“The blessing of being an A’s fan and working for the A’s is that there was so much room and oxygen to try new things and do new things,” he says. “I’ve gotten to know so many people there by name and by face, and have made so many friends. I know every single season ticket holder. That wouldn’t have been possible at almost any other stadium. It’s a blessing.”

For Gordon, it’s about the friendships he’s made and the good memories he’s been a part of, especially during a time of negativity surrounding sports franchises in Oakland. It fueled him to do what he did during his time behind the proverbial food plate — especially when it came to younger fans.

“Hal created lasting moments for my son and for the future generation of fans,” says Johansen. “My son knows his name. He’s not super into baseball, but he remembers names: Ramón [Laureano], [Tony] Kemp, Hal. Hal took the time to make the moment special for him and other kids.”

One of the ways he has done that is by gifting homemade prank ketchup bottles that shoot out red string — another Gordon signature — to excitable young fans, including Johansen’s son. Gordon also gives away Hal the Hot Dog Guy trading cards, which kids and adults alike have been known to collect. (I have a few stashed away with my lifetime A’s memorabilia.)

When the games were over and the lights turned off, Gordon was often one of the last workers to leave the Coliseum. Often, he could be found at community events throughout the East Bay, too.

“He helped organize a great Fan Fest earlier this year with the Oakland 68s,” tweeted Alex Espinoza of 95.7 The Game. “Won’t be the same without him!”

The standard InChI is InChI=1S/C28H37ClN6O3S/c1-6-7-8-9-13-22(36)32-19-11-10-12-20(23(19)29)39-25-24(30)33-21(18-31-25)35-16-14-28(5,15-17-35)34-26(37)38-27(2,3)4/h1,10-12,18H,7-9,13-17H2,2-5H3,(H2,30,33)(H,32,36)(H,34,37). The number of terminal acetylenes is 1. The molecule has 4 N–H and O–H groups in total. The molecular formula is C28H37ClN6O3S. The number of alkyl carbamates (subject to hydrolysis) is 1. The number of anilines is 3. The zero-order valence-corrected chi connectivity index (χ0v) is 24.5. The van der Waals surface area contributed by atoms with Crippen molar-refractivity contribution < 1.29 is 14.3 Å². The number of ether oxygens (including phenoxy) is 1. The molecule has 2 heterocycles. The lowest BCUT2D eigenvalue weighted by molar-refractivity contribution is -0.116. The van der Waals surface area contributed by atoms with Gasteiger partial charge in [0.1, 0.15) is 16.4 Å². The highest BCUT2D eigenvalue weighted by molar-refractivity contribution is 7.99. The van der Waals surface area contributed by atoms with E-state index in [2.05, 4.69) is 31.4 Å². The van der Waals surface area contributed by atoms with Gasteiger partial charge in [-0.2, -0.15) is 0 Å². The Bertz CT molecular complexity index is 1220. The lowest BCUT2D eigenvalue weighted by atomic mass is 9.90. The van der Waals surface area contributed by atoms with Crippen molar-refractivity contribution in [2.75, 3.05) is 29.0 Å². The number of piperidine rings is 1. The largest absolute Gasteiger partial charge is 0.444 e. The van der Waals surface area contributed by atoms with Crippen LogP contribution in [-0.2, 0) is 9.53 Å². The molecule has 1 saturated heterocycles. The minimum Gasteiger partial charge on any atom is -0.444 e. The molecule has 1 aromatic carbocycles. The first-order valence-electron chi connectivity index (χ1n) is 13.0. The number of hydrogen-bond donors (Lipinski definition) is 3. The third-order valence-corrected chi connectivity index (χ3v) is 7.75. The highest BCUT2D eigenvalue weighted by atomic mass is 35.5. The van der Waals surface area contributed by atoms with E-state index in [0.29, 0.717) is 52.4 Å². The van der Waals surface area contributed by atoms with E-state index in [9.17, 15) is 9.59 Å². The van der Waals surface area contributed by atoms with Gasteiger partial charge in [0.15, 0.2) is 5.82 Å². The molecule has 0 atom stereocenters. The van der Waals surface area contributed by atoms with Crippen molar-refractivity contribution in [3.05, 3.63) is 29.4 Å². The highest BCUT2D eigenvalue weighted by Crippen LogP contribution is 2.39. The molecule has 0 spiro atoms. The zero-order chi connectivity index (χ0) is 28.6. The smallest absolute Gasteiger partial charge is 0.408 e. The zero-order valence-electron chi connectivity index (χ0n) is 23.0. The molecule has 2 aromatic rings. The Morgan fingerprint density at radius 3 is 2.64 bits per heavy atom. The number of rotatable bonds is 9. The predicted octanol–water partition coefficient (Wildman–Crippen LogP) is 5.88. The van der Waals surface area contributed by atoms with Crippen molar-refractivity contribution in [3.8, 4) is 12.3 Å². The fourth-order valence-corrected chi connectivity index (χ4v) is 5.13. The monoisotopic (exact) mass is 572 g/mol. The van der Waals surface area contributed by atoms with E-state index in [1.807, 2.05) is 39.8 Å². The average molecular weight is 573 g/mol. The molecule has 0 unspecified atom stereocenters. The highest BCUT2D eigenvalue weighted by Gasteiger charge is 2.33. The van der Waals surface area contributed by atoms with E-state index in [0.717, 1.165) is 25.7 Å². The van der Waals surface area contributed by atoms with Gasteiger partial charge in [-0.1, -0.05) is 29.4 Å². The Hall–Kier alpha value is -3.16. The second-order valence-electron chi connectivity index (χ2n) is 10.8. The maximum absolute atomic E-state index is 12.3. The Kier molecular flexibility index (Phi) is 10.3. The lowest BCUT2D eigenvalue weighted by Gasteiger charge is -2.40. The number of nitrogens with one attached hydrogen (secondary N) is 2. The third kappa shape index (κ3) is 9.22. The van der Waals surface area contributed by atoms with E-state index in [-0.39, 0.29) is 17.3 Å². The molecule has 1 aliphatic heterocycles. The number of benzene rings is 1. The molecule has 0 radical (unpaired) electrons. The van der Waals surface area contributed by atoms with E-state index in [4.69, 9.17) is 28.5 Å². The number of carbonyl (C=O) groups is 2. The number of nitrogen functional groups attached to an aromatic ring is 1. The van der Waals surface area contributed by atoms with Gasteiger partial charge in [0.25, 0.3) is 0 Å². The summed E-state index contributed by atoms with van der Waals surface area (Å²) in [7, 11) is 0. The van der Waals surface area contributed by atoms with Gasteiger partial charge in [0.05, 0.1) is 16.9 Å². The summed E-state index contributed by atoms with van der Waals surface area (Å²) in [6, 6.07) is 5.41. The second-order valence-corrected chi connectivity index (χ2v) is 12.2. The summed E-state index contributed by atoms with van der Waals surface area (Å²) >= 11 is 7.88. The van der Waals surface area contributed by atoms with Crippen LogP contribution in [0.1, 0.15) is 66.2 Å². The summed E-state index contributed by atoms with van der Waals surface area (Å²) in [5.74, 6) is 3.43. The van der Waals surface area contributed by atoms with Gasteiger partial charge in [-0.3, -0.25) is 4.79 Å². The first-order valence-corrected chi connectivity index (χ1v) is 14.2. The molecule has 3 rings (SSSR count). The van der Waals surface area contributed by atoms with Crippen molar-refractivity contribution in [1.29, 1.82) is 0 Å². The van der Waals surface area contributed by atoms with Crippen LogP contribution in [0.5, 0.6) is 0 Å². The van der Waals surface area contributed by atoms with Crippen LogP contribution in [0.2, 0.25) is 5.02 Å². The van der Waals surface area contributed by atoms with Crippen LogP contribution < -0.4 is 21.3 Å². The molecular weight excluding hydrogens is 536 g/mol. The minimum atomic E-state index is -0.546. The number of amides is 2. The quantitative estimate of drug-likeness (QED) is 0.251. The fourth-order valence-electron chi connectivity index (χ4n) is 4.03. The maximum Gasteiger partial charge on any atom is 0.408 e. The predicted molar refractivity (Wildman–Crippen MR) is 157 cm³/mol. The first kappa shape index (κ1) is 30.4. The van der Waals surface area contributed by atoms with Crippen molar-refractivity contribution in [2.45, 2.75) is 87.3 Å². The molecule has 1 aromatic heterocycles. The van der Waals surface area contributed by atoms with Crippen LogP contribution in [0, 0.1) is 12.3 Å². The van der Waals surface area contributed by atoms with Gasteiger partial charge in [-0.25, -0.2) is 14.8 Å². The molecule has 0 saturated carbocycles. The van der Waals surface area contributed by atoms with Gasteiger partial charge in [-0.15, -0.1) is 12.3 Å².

Mike Delia — a San Francisco public transit operator — credits Gordon as the inspiration behind him creating his own MUNI-themed baseball cards. Another fan started an online petition to keep Gordon at the Coliseum that has more than 250 signatures so far.

For every game of the A’s season, there’s a story about Gordon’s kindness or goofball antics to be told. Still, he knows the magic will remain, with or without his hot dogs.

“The most important part is that we were just having fun. Those of us at the stadium just had fun together,” says Gordon. “This East Bay community isn’t going anywhere. Those friendships, the people, the fandom — it’s bigger than the politics and whims of any one person.”

Who can’t rally around that?

A curated selection of photos were submitted by Oakland A's fans in response to this Tweet

Hot dog vendor in old-timey striped vest poses with a young A's fan.

Hot dog vendor holds a tray of condiments surrounded by smiling A's fans.

Man in a green "Binding Vote Szn" t-shirt poses with a woman in a black baseball cap.

Man holds up a Hal the Hot Dog Guy trading card while posing with the man himself at the stadium.

Hot dog vendor and a fan pose dramatically next to cardboard cutouts of themselves.


Hot dog vendor and a fan shouting out at the stadium. The cart in front of the vendor reads, "Fresh Hot Dogs."